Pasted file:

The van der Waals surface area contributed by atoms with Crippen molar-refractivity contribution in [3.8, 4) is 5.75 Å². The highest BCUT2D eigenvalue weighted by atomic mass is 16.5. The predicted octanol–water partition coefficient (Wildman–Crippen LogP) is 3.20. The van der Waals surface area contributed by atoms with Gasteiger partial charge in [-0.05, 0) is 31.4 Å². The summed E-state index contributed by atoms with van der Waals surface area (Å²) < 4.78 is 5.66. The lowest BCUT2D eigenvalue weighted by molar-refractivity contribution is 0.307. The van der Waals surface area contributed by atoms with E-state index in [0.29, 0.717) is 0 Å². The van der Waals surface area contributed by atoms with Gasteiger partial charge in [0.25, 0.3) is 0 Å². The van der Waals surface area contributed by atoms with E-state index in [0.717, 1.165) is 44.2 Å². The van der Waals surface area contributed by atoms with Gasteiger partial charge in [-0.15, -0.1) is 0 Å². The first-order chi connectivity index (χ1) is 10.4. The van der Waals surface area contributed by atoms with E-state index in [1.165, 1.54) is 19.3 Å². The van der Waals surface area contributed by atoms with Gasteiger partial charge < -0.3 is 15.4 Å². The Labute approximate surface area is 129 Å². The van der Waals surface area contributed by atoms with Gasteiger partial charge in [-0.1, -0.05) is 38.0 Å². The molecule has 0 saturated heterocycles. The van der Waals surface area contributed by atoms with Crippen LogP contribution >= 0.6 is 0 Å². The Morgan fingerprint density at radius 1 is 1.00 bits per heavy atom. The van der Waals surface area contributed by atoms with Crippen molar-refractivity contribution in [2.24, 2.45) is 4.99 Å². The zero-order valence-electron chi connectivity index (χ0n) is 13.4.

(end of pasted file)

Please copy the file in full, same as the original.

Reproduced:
The van der Waals surface area contributed by atoms with Crippen molar-refractivity contribution in [3.8, 4) is 5.75 Å². The highest BCUT2D eigenvalue weighted by atomic mass is 16.5. The predicted octanol–water partition coefficient (Wildman–Crippen LogP) is 3.20. The van der Waals surface area contributed by atoms with Gasteiger partial charge in [-0.05, 0) is 31.4 Å². The summed E-state index contributed by atoms with van der Waals surface area (Å²) < 4.78 is 5.66. The lowest BCUT2D eigenvalue weighted by molar-refractivity contribution is 0.307. The van der Waals surface area contributed by atoms with E-state index in [0.29, 0.717) is 0 Å². The van der Waals surface area contributed by atoms with Gasteiger partial charge in [0.25, 0.3) is 0 Å². The van der Waals surface area contributed by atoms with E-state index in [0.717, 1.165) is 44.2 Å². The van der Waals surface area contributed by atoms with Gasteiger partial charge in [-0.15, -0.1) is 0 Å². The first-order chi connectivity index (χ1) is 10.4. The van der Waals surface area contributed by atoms with E-state index in [1.165, 1.54) is 19.3 Å². The van der Waals surface area contributed by atoms with Gasteiger partial charge < -0.3 is 15.4 Å². The Labute approximate surface area is 129 Å². The van der Waals surface area contributed by atoms with Gasteiger partial charge in [-0.1, -0.05) is 38.0 Å². The molecule has 0 saturated heterocycles. The van der Waals surface area contributed by atoms with Crippen LogP contribution >= 0.6 is 0 Å². The Morgan fingerprint density at radius 1 is 1.00 bits per heavy atom. The van der Waals surface area contributed by atoms with Crippen molar-refractivity contribution in [2.24, 2.45) is 4.99 Å². The zero-order valence-electron chi connectivity index (χ0n) is 13.4.